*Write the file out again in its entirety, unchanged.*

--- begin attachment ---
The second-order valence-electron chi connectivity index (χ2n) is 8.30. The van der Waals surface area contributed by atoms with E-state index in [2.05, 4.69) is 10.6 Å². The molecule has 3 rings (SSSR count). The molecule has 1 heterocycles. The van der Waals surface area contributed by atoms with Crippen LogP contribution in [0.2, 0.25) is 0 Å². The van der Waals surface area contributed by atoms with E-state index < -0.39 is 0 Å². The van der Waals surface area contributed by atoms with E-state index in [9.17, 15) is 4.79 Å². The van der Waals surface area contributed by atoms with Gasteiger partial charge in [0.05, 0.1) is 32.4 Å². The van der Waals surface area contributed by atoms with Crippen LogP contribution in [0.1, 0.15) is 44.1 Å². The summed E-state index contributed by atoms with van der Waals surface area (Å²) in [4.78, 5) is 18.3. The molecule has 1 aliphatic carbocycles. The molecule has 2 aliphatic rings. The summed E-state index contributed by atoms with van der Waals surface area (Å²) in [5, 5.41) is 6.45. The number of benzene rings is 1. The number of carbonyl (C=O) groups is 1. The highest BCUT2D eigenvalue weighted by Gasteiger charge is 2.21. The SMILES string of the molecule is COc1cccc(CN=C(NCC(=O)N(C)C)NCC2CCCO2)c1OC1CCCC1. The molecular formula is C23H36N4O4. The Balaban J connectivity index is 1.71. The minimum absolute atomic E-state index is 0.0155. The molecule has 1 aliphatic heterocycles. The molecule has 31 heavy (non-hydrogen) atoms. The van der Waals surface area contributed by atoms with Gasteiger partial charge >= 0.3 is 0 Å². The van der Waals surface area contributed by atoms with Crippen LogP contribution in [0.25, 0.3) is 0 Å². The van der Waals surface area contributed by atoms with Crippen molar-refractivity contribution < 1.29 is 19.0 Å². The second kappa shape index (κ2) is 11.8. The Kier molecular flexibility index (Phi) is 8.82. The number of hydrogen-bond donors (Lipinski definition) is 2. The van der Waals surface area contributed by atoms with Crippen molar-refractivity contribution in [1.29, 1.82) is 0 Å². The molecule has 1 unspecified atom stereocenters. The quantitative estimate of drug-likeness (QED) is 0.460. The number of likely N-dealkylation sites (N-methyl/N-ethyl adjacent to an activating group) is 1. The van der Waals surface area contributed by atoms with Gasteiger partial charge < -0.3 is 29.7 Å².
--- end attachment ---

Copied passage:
The second-order valence-electron chi connectivity index (χ2n) is 8.30. The van der Waals surface area contributed by atoms with E-state index in [2.05, 4.69) is 10.6 Å². The molecule has 3 rings (SSSR count). The molecule has 1 heterocycles. The van der Waals surface area contributed by atoms with Crippen LogP contribution in [0.2, 0.25) is 0 Å². The van der Waals surface area contributed by atoms with E-state index < -0.39 is 0 Å². The van der Waals surface area contributed by atoms with E-state index in [9.17, 15) is 4.79 Å². The van der Waals surface area contributed by atoms with Gasteiger partial charge in [0.05, 0.1) is 32.4 Å². The van der Waals surface area contributed by atoms with Crippen LogP contribution in [0.1, 0.15) is 44.1 Å². The summed E-state index contributed by atoms with van der Waals surface area (Å²) in [4.78, 5) is 18.3. The molecule has 1 aliphatic carbocycles. The molecule has 2 aliphatic rings. The summed E-state index contributed by atoms with van der Waals surface area (Å²) in [5, 5.41) is 6.45. The number of benzene rings is 1. The number of carbonyl (C=O) groups is 1. The highest BCUT2D eigenvalue weighted by Gasteiger charge is 2.21. The SMILES string of the molecule is COc1cccc(CN=C(NCC(=O)N(C)C)NCC2CCCO2)c1OC1CCCC1. The molecular formula is C23H36N4O4. The Balaban J connectivity index is 1.71. The minimum absolute atomic E-state index is 0.0155. The molecule has 1 aliphatic heterocycles. The molecule has 31 heavy (non-hydrogen) atoms. The van der Waals surface area contributed by atoms with Gasteiger partial charge >= 0.3 is 0 Å². The van der Waals surface area contributed by atoms with Crippen LogP contribution in [0.25, 0.3) is 0 Å². The van der Waals surface area contributed by atoms with Crippen molar-refractivity contribution < 1.29 is 19.0 Å². The second kappa shape index (κ2) is 11.8. The Kier molecular flexibility index (Phi) is 8.82. The number of hydrogen-bond donors (Lipinski definition) is 2. The van der Waals surface area contributed by atoms with Crippen molar-refractivity contribution in [1.29, 1.82) is 0 Å². The molecule has 1 unspecified atom stereocenters. The quantitative estimate of drug-likeness (QED) is 0.460. The number of likely N-dealkylation sites (N-methyl/N-ethyl adjacent to an activating group) is 1. The van der Waals surface area contributed by atoms with Gasteiger partial charge < -0.3 is 29.7 Å².